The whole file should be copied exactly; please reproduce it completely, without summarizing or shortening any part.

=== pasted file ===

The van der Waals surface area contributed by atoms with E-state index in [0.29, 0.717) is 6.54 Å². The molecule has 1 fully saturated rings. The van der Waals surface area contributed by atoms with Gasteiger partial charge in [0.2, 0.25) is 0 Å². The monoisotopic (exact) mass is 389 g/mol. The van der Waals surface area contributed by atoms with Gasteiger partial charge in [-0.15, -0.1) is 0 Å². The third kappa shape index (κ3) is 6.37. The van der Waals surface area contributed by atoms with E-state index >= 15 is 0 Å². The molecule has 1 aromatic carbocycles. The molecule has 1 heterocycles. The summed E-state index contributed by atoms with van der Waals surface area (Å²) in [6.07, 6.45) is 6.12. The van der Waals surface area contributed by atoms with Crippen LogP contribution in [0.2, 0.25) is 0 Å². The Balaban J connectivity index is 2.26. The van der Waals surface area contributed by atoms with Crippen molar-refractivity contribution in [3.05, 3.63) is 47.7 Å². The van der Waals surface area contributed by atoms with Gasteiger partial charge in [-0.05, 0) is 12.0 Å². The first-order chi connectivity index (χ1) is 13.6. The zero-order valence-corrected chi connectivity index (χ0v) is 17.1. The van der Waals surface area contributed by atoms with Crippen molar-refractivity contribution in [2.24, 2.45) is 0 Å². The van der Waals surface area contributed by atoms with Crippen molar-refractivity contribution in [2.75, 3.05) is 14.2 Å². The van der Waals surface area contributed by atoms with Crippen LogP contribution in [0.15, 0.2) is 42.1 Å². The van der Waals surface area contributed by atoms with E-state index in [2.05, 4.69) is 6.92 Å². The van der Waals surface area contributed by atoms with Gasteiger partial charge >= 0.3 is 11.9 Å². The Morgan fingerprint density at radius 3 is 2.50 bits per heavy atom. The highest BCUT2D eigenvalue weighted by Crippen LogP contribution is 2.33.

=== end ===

The van der Waals surface area contributed by atoms with E-state index in [0.29, 0.717) is 6.54 Å². The molecule has 1 fully saturated rings. The van der Waals surface area contributed by atoms with Gasteiger partial charge in [0.2, 0.25) is 0 Å². The monoisotopic (exact) mass is 389 g/mol. The van der Waals surface area contributed by atoms with Gasteiger partial charge in [-0.15, -0.1) is 0 Å². The third kappa shape index (κ3) is 6.37. The van der Waals surface area contributed by atoms with E-state index >= 15 is 0 Å². The molecule has 1 aromatic carbocycles. The molecule has 1 heterocycles. The summed E-state index contributed by atoms with van der Waals surface area (Å²) in [6.07, 6.45) is 6.12. The van der Waals surface area contributed by atoms with Crippen LogP contribution in [0.2, 0.25) is 0 Å². The Balaban J connectivity index is 2.26. The van der Waals surface area contributed by atoms with Crippen molar-refractivity contribution in [3.05, 3.63) is 47.7 Å². The van der Waals surface area contributed by atoms with Gasteiger partial charge in [-0.05, 0) is 12.0 Å². The first-order chi connectivity index (χ1) is 13.6. The zero-order valence-corrected chi connectivity index (χ0v) is 17.1. The van der Waals surface area contributed by atoms with Crippen molar-refractivity contribution in [2.24, 2.45) is 0 Å². The van der Waals surface area contributed by atoms with Crippen molar-refractivity contribution in [2.75, 3.05) is 14.2 Å². The van der Waals surface area contributed by atoms with Crippen LogP contribution in [0.15, 0.2) is 42.1 Å². The van der Waals surface area contributed by atoms with E-state index in [2.05, 4.69) is 6.92 Å². The van der Waals surface area contributed by atoms with Gasteiger partial charge >= 0.3 is 11.9 Å². The Morgan fingerprint density at radius 3 is 2.50 bits per heavy atom. The highest BCUT2D eigenvalue weighted by Crippen LogP contribution is 2.33.